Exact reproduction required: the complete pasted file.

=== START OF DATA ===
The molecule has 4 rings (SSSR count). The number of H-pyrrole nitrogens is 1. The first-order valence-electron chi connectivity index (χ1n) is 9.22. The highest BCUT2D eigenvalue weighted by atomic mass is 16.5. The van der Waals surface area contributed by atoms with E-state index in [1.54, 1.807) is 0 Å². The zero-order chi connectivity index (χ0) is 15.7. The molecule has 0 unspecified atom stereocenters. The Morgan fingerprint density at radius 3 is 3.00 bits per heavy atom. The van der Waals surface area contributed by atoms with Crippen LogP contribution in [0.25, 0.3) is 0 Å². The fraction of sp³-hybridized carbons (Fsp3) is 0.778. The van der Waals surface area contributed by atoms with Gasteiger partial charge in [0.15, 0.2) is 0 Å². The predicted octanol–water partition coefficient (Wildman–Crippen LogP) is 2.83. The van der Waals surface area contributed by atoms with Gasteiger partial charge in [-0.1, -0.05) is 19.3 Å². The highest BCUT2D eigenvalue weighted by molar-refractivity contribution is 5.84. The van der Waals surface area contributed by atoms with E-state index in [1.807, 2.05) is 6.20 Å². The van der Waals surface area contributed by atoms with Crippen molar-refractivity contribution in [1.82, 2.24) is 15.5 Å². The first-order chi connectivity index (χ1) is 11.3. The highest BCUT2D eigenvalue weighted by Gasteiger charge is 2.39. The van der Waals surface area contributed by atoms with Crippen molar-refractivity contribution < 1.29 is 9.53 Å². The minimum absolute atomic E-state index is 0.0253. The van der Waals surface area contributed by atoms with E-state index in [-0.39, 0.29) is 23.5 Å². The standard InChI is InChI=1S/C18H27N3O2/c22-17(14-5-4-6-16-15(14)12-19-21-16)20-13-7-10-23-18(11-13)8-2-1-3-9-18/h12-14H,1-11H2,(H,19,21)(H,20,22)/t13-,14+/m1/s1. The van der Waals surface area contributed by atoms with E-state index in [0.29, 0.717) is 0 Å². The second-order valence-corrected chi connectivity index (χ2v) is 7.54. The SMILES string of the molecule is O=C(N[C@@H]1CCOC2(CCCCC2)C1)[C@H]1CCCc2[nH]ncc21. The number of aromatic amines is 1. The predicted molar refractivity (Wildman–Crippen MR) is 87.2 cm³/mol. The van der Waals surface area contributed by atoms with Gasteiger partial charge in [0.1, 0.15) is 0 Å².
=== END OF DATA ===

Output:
The molecule has 4 rings (SSSR count). The number of H-pyrrole nitrogens is 1. The first-order valence-electron chi connectivity index (χ1n) is 9.22. The highest BCUT2D eigenvalue weighted by atomic mass is 16.5. The van der Waals surface area contributed by atoms with E-state index in [1.54, 1.807) is 0 Å². The zero-order chi connectivity index (χ0) is 15.7. The molecule has 0 unspecified atom stereocenters. The Morgan fingerprint density at radius 3 is 3.00 bits per heavy atom. The van der Waals surface area contributed by atoms with Crippen LogP contribution in [0.25, 0.3) is 0 Å². The fraction of sp³-hybridized carbons (Fsp3) is 0.778. The van der Waals surface area contributed by atoms with Gasteiger partial charge in [0.15, 0.2) is 0 Å². The predicted octanol–water partition coefficient (Wildman–Crippen LogP) is 2.83. The van der Waals surface area contributed by atoms with Gasteiger partial charge in [-0.1, -0.05) is 19.3 Å². The highest BCUT2D eigenvalue weighted by molar-refractivity contribution is 5.84. The van der Waals surface area contributed by atoms with E-state index in [1.807, 2.05) is 6.20 Å². The van der Waals surface area contributed by atoms with Crippen molar-refractivity contribution in [1.82, 2.24) is 15.5 Å². The first-order chi connectivity index (χ1) is 11.3. The highest BCUT2D eigenvalue weighted by Gasteiger charge is 2.39. The van der Waals surface area contributed by atoms with Crippen molar-refractivity contribution < 1.29 is 9.53 Å². The minimum absolute atomic E-state index is 0.0253. The van der Waals surface area contributed by atoms with E-state index in [-0.39, 0.29) is 23.5 Å². The standard InChI is InChI=1S/C18H27N3O2/c22-17(14-5-4-6-16-15(14)12-19-21-16)20-13-7-10-23-18(11-13)8-2-1-3-9-18/h12-14H,1-11H2,(H,19,21)(H,20,22)/t13-,14+/m1/s1. The van der Waals surface area contributed by atoms with E-state index in [0.29, 0.717) is 0 Å². The second-order valence-corrected chi connectivity index (χ2v) is 7.54. The SMILES string of the molecule is O=C(N[C@@H]1CCOC2(CCCCC2)C1)[C@H]1CCCc2[nH]ncc21. The number of aromatic amines is 1. The predicted molar refractivity (Wildman–Crippen MR) is 87.2 cm³/mol. The van der Waals surface area contributed by atoms with Gasteiger partial charge in [0.1, 0.15) is 0 Å².